Ideas and Style of Two of Wordsworth's Poems Reflect His Beliefs About Good Poetry

Only available on StudyMode
  • Download(s) : 3230
  • Published : September 22, 2008
Open Document
Text Preview
Wordsworth's beliefs about good poetry are reflected in the main ideas and style of writing found in his poems; such as The Solitary Reaper and I Wandered Lonely as a Cloud. The essence of his poems follow Romantic themes that reject industrialisation, celebrate individuality, hold nature and its beauty in high respect, and encourages readers to observe their surroundings in solitude. It also includes his personal beliefs such as the notion of reflection and the reproduction of strong emotions existing permanently in the mind. Wordsworth's style is simplistic and literary techniques such as personification and hyperboles are used to aid in expressing his convictions. The Solitary Reaper depicts a sight that would have been common in the area and time period in which Wordsworth was in. Romantic ideals such as comfort in solitude and individuality are the main themes conveyed in this poem. In the first stanza, Wordsworth utilises the imperative “behold” to involve readers in the importance to observe their surroundings and happenings. The repetition of synonyms alluding to solitude - "single", "solitary", "by herself" and “alone” - places emphasis on the concept of seclusion. Rather, the poet views it in as tranquillity; working in a natural landscape and being isolated from gross materialism and the abuse of nature. Although the main character is alone, she does not appear to be lonely; content with singing to herself. Her song is symbolic of her expression of individuality which the poet finds beautiful because of its simplicity. The language in which the girl is singing is foreign to the poet, and he expresses his frustrations with the rhetorical question, “will no one tell me what she sings?” pleading to understand the explicit content, rather than conjuring his own interpretations. This exemplifies Wordsworth’s belief that poetry should not rely on artificial diction for its effort. In the final stanza, the poet dismisses his own musings, and observes...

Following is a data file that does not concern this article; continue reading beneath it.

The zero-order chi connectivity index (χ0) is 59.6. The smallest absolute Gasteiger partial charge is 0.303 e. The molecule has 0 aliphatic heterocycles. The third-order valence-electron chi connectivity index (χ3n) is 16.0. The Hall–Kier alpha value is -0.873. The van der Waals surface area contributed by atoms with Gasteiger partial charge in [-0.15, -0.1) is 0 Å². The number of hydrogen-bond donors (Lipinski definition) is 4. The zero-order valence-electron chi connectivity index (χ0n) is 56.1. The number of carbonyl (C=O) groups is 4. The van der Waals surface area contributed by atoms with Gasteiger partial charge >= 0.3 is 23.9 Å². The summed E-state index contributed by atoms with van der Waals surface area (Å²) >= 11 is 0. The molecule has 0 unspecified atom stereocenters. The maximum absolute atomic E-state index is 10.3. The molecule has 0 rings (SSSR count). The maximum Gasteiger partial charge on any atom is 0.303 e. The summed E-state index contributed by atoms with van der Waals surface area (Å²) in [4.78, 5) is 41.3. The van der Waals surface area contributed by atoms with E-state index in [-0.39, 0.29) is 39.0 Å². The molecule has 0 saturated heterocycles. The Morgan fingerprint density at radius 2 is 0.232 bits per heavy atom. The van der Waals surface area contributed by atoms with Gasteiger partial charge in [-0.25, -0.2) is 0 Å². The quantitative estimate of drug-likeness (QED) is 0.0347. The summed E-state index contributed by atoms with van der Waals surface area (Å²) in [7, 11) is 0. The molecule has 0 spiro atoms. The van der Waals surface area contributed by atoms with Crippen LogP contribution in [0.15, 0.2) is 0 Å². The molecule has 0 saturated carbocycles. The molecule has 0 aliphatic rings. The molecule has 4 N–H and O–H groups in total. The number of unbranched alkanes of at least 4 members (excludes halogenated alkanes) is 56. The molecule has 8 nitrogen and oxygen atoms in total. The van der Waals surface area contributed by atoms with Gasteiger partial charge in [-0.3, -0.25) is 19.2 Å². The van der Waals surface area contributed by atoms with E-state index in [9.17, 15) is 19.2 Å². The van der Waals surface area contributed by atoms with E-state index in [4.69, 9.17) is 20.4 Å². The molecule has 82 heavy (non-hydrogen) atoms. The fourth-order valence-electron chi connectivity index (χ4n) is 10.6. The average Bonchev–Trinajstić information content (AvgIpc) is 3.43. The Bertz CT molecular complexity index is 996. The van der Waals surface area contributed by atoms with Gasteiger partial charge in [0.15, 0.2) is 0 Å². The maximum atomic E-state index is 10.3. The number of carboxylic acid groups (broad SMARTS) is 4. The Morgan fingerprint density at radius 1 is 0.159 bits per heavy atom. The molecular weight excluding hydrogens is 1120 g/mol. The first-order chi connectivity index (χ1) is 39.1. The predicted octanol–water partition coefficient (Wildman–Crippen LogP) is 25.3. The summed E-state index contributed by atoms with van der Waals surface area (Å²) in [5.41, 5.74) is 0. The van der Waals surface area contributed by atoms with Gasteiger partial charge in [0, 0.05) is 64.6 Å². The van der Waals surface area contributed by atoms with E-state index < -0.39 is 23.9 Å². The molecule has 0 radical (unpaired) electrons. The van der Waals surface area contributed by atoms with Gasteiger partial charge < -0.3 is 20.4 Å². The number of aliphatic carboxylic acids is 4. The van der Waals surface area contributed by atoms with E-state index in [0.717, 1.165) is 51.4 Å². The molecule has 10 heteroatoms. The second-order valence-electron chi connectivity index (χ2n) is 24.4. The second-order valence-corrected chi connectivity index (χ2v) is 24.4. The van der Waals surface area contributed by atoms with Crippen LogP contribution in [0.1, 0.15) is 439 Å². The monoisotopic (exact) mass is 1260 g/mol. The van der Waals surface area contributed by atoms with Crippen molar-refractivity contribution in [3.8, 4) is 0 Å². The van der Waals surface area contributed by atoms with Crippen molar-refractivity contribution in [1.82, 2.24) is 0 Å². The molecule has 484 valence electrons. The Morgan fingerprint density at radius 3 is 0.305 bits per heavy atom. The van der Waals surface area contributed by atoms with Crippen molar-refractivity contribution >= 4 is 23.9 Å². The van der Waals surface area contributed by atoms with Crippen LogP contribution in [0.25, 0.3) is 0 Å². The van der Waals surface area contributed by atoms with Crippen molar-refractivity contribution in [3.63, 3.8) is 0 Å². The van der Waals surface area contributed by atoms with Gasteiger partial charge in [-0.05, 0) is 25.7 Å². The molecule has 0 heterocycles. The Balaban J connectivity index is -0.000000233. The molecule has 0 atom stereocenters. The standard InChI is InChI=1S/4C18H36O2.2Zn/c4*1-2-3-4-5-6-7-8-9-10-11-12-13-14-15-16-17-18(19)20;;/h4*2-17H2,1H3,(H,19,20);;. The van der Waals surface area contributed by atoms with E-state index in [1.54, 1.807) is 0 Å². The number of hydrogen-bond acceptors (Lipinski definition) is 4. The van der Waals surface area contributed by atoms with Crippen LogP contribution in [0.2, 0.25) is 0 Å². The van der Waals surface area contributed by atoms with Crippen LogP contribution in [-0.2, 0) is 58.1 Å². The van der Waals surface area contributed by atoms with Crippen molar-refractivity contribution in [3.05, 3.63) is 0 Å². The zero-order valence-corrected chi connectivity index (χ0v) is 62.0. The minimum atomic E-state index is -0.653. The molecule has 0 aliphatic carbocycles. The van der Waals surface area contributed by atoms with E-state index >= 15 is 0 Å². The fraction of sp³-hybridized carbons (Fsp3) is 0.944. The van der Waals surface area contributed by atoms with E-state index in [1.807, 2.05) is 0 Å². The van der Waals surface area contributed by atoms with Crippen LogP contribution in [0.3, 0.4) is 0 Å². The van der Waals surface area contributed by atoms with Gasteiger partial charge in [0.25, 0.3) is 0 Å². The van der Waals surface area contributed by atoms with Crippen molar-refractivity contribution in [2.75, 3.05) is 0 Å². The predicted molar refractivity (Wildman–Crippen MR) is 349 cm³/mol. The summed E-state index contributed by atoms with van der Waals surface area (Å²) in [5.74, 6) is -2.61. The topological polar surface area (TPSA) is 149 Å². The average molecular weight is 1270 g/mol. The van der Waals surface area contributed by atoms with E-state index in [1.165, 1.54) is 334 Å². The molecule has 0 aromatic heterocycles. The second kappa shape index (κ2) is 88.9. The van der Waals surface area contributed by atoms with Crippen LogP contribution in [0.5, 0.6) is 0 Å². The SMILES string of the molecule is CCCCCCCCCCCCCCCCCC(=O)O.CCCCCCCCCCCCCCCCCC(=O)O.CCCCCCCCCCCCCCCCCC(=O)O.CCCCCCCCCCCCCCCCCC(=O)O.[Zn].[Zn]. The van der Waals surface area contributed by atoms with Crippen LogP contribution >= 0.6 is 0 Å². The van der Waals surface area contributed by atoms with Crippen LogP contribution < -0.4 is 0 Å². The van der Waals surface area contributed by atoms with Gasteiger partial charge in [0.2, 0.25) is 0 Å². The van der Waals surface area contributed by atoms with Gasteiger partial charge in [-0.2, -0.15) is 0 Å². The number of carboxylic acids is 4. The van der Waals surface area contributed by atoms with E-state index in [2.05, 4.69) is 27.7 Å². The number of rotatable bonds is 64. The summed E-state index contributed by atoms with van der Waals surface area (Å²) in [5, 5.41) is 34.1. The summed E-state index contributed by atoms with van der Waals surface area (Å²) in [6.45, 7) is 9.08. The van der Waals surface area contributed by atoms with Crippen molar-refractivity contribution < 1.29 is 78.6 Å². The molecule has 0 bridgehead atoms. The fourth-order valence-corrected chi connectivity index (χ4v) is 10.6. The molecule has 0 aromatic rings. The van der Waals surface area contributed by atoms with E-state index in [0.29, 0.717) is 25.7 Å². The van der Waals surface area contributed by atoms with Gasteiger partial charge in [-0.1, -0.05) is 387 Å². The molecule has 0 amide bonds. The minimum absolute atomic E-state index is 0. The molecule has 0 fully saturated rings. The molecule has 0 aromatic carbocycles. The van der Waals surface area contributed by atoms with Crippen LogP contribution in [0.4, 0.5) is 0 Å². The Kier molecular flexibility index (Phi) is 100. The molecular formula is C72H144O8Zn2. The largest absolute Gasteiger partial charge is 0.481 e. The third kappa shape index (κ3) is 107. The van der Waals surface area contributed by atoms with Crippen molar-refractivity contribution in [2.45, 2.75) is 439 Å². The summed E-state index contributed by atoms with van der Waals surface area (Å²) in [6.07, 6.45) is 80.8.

tracking img